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What is the best method for cleaning 35mm slides?

Discussion in 'Digital Photography & Imaging' started by wgreene, Mar 9, 2006.

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  1. wgreene

    wgreene Thread Starter

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    I recently purchased a new film scanner for the purpose of scanning many of my thousands of old slides, mostly Kodachrome, some from as far back as the late '40s. Many of these slides, especially a lot of the older ones, were not stored properly and have therefore accumulated a great deal of surface dust & debris. What is the best method for cleaning these slides? I read somewhere that pure alcohol and a soft cotton cloth works quite well, as does naptha (sp.?). I would greatly appreciate hearing from anyone who has had experience cleaning color slides. I presume I could obtain cleaners from a good camera store. On the other hand, perhaps my local Wal-Mart would have something that would work just as well.
    Thank you.
     
  2. xgerryx

    xgerryx

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    When you are talking about thousands you are going to have a job on your hands.
    (sounds scary)

    It can be quite difficult especially if any grime has become semi embedded.
    Sometimes its best to just use an airbrush or very soft cloth and then clean up the scanned images on your computer.
     
  3. slipe

    slipe

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    Don’t use rubbing alcohol. It has a lubricant in it.

    I would do what I could with distilled water after a camel brush and a shot of air.

    If your scanner doesn’t have Digital Ice you are in for some work.
     
  4. wgreene

    wgreene Thread Starter

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    Thank you both for your replies.

    Actually, I don't intend to scan all of my slide, possibly as many as a few hundred before I'm done. That's enough!

    Luckily, my scanner (Nikon Coolscan V ED) does have Digital Ice, and I've already seen what an amazing job it does!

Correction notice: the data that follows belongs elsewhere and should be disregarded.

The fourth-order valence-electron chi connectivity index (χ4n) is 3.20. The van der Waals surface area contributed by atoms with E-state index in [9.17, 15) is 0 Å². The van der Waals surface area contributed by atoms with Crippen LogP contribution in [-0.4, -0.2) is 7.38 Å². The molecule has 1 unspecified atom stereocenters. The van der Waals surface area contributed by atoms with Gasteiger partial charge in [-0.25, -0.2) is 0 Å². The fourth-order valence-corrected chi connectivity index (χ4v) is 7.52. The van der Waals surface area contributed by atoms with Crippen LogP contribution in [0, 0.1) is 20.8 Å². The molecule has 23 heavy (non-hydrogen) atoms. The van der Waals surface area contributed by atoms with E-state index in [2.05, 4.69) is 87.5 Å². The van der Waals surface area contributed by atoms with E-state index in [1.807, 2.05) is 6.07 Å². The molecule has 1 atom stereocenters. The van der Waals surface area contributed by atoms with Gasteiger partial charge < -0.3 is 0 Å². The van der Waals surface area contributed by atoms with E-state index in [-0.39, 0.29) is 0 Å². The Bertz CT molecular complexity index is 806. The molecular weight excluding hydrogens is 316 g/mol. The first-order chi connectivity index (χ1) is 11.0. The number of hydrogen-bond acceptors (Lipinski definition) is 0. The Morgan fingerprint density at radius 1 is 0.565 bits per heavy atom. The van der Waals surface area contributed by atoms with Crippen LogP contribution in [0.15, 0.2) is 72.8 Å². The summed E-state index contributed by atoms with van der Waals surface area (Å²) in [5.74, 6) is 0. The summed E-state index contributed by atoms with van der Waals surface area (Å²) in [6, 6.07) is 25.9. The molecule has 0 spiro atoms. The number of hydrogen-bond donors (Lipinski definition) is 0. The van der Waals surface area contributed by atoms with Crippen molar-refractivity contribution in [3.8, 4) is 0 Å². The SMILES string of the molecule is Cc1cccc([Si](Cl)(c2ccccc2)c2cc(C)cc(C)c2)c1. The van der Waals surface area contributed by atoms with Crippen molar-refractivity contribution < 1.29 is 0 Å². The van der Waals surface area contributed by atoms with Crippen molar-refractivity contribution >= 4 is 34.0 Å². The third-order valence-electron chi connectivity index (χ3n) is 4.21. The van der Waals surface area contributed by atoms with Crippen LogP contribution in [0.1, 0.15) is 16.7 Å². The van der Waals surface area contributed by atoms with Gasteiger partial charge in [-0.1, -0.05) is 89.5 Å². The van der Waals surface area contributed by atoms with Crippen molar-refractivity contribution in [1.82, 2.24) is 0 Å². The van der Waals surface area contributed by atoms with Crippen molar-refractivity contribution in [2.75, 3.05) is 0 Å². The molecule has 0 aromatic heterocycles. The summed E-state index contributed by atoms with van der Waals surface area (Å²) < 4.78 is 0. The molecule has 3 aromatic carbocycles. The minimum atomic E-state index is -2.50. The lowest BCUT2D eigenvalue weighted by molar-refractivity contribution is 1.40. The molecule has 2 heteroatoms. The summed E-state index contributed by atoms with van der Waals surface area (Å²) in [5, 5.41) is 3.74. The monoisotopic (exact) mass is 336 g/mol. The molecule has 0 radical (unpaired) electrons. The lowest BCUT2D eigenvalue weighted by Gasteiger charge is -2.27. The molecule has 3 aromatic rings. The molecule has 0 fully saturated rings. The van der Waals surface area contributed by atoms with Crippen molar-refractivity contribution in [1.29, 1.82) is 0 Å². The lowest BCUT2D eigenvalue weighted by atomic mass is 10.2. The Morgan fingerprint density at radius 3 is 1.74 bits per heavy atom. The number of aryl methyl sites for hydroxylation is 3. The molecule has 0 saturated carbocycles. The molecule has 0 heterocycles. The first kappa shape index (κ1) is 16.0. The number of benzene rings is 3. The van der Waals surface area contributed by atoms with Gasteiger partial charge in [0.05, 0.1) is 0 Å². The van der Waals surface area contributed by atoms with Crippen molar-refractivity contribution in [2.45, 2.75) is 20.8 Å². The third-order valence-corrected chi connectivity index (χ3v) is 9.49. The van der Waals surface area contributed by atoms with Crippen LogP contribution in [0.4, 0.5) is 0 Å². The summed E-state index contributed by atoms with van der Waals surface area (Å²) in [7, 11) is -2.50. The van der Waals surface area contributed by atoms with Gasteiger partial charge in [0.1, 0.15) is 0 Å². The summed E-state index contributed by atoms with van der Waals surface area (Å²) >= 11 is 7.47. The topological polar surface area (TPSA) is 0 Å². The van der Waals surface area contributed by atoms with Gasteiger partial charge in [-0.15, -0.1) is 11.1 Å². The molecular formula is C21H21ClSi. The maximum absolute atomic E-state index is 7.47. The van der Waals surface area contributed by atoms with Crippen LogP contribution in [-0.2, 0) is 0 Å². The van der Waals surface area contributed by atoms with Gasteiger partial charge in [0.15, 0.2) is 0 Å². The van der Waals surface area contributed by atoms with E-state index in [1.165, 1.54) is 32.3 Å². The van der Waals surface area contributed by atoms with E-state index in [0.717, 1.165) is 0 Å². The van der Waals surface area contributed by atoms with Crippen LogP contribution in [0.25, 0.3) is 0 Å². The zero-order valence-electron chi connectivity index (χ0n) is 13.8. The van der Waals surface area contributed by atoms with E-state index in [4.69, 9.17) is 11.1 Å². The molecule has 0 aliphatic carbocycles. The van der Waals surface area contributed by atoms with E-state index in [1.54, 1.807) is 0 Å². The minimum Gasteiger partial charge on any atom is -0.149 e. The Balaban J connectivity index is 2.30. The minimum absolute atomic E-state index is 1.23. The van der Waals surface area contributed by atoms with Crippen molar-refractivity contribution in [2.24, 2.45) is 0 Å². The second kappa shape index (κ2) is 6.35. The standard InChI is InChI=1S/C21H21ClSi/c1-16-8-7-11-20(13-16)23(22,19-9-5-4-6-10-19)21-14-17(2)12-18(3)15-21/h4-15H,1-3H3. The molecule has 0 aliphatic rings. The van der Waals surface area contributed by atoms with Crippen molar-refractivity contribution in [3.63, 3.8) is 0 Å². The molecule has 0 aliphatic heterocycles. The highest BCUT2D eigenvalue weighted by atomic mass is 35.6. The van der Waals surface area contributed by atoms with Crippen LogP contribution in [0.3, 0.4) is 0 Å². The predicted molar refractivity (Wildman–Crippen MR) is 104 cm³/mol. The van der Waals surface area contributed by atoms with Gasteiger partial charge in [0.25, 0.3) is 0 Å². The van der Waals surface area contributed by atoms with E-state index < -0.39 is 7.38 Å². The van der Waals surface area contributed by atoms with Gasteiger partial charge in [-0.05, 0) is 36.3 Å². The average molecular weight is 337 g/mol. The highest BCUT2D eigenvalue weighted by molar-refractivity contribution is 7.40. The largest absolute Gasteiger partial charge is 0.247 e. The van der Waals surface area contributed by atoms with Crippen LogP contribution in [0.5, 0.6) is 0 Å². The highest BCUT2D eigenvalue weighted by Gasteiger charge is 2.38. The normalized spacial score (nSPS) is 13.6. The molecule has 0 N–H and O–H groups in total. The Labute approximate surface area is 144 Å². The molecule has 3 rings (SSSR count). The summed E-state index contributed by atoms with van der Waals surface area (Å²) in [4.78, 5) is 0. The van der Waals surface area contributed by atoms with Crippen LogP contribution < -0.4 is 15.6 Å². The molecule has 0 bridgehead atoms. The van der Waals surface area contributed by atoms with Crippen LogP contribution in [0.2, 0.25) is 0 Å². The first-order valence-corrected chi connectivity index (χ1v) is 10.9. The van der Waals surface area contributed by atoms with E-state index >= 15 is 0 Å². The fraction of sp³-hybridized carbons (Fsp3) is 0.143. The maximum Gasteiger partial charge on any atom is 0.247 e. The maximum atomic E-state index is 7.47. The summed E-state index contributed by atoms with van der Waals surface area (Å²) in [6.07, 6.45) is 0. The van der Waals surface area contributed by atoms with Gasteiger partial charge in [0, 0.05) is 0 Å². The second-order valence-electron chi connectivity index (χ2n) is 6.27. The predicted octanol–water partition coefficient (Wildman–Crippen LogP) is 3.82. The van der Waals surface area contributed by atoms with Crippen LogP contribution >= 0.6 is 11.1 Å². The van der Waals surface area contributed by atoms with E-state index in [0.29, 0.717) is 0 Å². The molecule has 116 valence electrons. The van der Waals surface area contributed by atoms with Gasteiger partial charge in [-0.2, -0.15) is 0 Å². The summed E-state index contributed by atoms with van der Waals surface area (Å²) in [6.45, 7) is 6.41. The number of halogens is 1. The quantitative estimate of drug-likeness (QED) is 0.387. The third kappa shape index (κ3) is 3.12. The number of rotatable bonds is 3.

On some of the older slides, unfortunately, the dust and dirt seems to be quite embedded. I used rubbing alcohol on one slide, and I noticed that it did a good job of removing nearly all of the grime. However, I read soon afterward that rubbing alcohol is a not to be used because it contains water, so I definitely won't do that again.

    I don't know that I've ever purchased distilled water for any purpose. Isn't it available at supermarkets?

    Thanks again for the tips.
     
  5. slipe

    slipe

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    Distilled water is cheap and available at my supermarket. It doesn’t leave a film but I would still wipe it as dry as possible. I always have a jug around for various things like the car battery and my sharpener. Our water is quite hard.

    Home Depot and Lowes carries 100% alcohol. If the rubbing alcohol didn’t hurt the slides I doubt regular alcohol will.

    Kodak Photoflow was just a mild detergent and was always part of film and slide processing. You might consider putting a drop or two of dishwashing liquid in the distilled water. Clean it off with pure water or alcohol.
     
  6. wgreene

    wgreene Thread Starter

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    Thank you very much for the additional information. I'll be visiting the stores tomorrow.:)
     
  7. wgreene

    wgreene Thread Starter

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    I haven't had a chance to go to a store yet, but I did check with both Lowe's and Home Depot. They say they carry only denatured alcohol. Is that what you are referring to as 100% alcohol? If so, I figure that would probably be preferable to distilled water.
     
  8. slipe

    slipe

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    Denatured means they poison it so people can’t drink it without paying taxes. I think they mix methanol in with the ethanol to make it undrinkable. Since ethanol and methanol are both alcohols I think the cans are near 100%.

    If you are going to use the pure alcohol on your slides I would try it first on one that isn’t very important. Pure alcohol is very absorbent of water. 100% ethanol (200 proof) will damage your throat by pulling moisture from the tissues. If you get damage to your test slide I would mix a little distilled water with it.
     
  9. wgreene

    wgreene Thread Starter

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    I've already bought the distilled water and cleaned one slide with it. I don't believe any harm was done. The scanned result was quite good.

    If I decide to buy the denatured alcohol, I'll be sure to mix a little of the water with it.

    Thanks again.
     
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